Often times, the crux of a DUI case in Jacksonville is the traffic stop. In some cases, the judge will throw out the stop and could even dismiss the charges outright. In order to even approach the vehicle, the officer must have some reasonable suspicion the driver is committing a crime or breaking a traffic law - speeding, driving recklessly, etc. Once the officer makes the initial stop and sees the suspect, the bar raises. More suspicious activity must be seen or detected - watery eyes, slurred speech, the odor of alcohol beverages, to name a few -- to ask the person to perform field sobriety exercises. If that hurdle is cleared, in the officers' judgment, field sobriety exercises are next. Contrary to popular belief and urban/suburban legend, the officer will not ask someone to recite the alphabet backward. But what someone can expect is being asked to: recite the alphabet or a series of numbers in order; walk in a straight line and turn around; stand on one leg, then with both legs together to test balance and to move your arms to touch your fingers to your nose.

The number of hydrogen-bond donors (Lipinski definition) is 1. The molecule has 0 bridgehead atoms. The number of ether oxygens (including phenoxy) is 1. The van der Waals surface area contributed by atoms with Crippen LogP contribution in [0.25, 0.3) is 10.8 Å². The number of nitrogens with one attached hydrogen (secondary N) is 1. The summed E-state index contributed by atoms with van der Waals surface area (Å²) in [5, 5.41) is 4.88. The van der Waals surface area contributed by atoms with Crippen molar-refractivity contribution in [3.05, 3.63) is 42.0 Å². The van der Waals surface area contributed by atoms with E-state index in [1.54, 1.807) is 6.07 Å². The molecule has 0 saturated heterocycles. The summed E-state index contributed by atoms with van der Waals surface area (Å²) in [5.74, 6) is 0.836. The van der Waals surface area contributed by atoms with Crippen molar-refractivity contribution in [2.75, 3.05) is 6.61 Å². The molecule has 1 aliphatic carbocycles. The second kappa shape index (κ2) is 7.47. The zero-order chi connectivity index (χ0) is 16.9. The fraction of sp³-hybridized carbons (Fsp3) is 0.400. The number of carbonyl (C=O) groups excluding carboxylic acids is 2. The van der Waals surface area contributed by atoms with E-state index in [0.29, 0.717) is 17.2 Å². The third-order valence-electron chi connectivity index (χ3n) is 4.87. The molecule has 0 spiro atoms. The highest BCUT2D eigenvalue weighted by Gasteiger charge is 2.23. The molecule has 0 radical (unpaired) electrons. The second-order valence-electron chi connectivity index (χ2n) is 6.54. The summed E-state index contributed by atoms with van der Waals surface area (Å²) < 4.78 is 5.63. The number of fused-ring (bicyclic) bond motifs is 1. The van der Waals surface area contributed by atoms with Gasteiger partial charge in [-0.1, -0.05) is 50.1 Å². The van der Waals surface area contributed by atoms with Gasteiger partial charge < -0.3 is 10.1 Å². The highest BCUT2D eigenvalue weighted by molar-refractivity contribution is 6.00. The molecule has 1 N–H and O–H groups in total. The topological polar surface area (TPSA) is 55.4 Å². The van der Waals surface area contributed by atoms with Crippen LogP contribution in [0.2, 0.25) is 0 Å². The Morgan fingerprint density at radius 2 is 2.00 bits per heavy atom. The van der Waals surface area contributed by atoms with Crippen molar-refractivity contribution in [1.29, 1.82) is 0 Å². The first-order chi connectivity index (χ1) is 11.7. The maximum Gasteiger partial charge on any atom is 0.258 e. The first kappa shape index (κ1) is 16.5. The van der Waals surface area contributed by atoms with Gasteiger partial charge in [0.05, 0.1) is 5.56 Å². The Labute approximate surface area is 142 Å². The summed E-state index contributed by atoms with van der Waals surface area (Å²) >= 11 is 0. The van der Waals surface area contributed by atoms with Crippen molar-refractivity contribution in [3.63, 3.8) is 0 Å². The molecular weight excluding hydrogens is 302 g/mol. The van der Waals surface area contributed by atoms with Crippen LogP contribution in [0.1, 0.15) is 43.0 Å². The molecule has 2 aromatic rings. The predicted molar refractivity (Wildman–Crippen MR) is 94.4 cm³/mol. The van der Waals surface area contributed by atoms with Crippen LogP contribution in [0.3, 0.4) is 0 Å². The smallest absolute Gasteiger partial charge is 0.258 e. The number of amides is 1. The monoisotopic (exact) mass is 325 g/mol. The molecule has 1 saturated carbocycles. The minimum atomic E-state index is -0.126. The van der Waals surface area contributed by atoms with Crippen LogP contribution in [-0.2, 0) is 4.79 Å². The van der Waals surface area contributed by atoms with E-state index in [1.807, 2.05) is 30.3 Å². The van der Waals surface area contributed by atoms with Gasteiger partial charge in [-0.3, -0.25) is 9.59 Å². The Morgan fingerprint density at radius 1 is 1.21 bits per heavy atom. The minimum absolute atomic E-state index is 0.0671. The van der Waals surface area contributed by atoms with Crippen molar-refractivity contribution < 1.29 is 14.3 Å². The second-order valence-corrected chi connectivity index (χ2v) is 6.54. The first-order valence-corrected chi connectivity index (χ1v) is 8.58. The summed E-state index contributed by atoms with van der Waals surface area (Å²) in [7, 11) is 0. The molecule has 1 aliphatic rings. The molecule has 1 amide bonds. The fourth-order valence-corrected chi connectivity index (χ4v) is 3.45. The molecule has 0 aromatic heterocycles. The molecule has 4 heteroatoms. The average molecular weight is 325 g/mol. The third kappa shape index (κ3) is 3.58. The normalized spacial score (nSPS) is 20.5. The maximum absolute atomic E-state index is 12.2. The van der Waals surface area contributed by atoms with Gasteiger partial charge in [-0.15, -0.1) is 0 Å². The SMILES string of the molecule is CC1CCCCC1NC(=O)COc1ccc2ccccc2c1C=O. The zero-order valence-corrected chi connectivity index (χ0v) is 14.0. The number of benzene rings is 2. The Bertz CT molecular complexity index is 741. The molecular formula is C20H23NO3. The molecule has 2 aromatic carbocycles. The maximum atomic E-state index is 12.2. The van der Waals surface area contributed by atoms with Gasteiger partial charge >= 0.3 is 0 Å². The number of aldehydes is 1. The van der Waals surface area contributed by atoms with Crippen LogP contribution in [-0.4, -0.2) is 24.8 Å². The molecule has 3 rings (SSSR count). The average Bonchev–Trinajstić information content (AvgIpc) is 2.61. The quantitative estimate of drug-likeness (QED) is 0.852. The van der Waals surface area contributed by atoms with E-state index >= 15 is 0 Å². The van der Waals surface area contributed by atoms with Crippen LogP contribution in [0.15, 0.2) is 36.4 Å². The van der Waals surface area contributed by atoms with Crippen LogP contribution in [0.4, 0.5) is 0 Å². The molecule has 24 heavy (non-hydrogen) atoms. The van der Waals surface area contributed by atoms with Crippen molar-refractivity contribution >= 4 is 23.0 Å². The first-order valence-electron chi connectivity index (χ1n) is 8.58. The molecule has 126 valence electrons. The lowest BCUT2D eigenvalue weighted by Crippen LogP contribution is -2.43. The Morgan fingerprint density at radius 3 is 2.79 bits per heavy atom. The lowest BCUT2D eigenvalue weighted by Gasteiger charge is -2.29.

All of these tests are scored and, if the suspect does not score well, he or she will be arrested for DUI in Duval, Clay and Nassau County. From there, police will ask the person to take a breath test.

The steps are long, complicated and just one mistake found by the right Jacksonville criminal defense attorney can flip the case. In Jacksonville, the sheriff's office has a unit specifically for DUI enforcement and will call one of those specialized officer to the scene if there is a suspected impaired driver. And even cases with the expert DUI officers are thrown out. And like those specially trained officers, our Jacksonville DUI Defense Law Firm knows each and every step that must be followed.